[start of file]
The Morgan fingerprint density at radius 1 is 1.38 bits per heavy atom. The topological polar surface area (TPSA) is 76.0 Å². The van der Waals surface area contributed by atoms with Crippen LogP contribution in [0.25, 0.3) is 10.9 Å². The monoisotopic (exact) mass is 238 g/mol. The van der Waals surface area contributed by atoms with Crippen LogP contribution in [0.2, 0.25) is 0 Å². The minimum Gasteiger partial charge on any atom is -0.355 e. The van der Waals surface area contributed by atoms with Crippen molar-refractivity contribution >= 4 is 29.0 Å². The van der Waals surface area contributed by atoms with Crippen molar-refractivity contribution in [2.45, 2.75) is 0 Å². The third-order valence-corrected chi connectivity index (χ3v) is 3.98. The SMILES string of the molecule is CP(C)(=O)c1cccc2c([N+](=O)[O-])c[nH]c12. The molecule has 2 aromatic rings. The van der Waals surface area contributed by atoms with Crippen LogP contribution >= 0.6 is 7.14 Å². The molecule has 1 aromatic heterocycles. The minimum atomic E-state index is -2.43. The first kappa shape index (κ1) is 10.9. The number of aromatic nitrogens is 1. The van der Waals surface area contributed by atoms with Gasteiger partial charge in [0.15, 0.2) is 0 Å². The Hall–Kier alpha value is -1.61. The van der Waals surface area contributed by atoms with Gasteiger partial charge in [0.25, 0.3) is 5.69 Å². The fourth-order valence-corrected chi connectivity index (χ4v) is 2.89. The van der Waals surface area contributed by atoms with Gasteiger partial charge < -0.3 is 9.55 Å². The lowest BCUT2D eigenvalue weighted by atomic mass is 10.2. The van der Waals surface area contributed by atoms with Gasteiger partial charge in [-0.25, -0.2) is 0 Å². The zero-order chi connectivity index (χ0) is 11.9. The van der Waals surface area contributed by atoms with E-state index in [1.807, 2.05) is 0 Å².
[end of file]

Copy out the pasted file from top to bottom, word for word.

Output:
The Morgan fingerprint density at radius 1 is 1.38 bits per heavy atom. The topological polar surface area (TPSA) is 76.0 Å². The van der Waals surface area contributed by atoms with Crippen LogP contribution in [0.25, 0.3) is 10.9 Å². The monoisotopic (exact) mass is 238 g/mol. The van der Waals surface area contributed by atoms with Crippen LogP contribution in [0.2, 0.25) is 0 Å². The minimum Gasteiger partial charge on any atom is -0.355 e. The van der Waals surface area contributed by atoms with Crippen molar-refractivity contribution >= 4 is 29.0 Å². The van der Waals surface area contributed by atoms with Crippen molar-refractivity contribution in [2.45, 2.75) is 0 Å². The third-order valence-corrected chi connectivity index (χ3v) is 3.98. The SMILES string of the molecule is CP(C)(=O)c1cccc2c([N+](=O)[O-])c[nH]c12. The molecule has 2 aromatic rings. The van der Waals surface area contributed by atoms with Crippen LogP contribution >= 0.6 is 7.14 Å². The molecule has 1 aromatic heterocycles. The minimum atomic E-state index is -2.43. The first kappa shape index (κ1) is 10.9. The number of aromatic nitrogens is 1. The van der Waals surface area contributed by atoms with Gasteiger partial charge in [0.15, 0.2) is 0 Å². The Hall–Kier alpha value is -1.61. The van der Waals surface area contributed by atoms with Gasteiger partial charge in [0.25, 0.3) is 5.69 Å². The fourth-order valence-corrected chi connectivity index (χ4v) is 2.89. The van der Waals surface area contributed by atoms with Gasteiger partial charge < -0.3 is 9.55 Å². The lowest BCUT2D eigenvalue weighted by atomic mass is 10.2. The van der Waals surface area contributed by atoms with Gasteiger partial charge in [-0.25, -0.2) is 0 Å². The zero-order chi connectivity index (χ0) is 11.9. The van der Waals surface area contributed by atoms with E-state index in [1.807, 2.05) is 0 Å².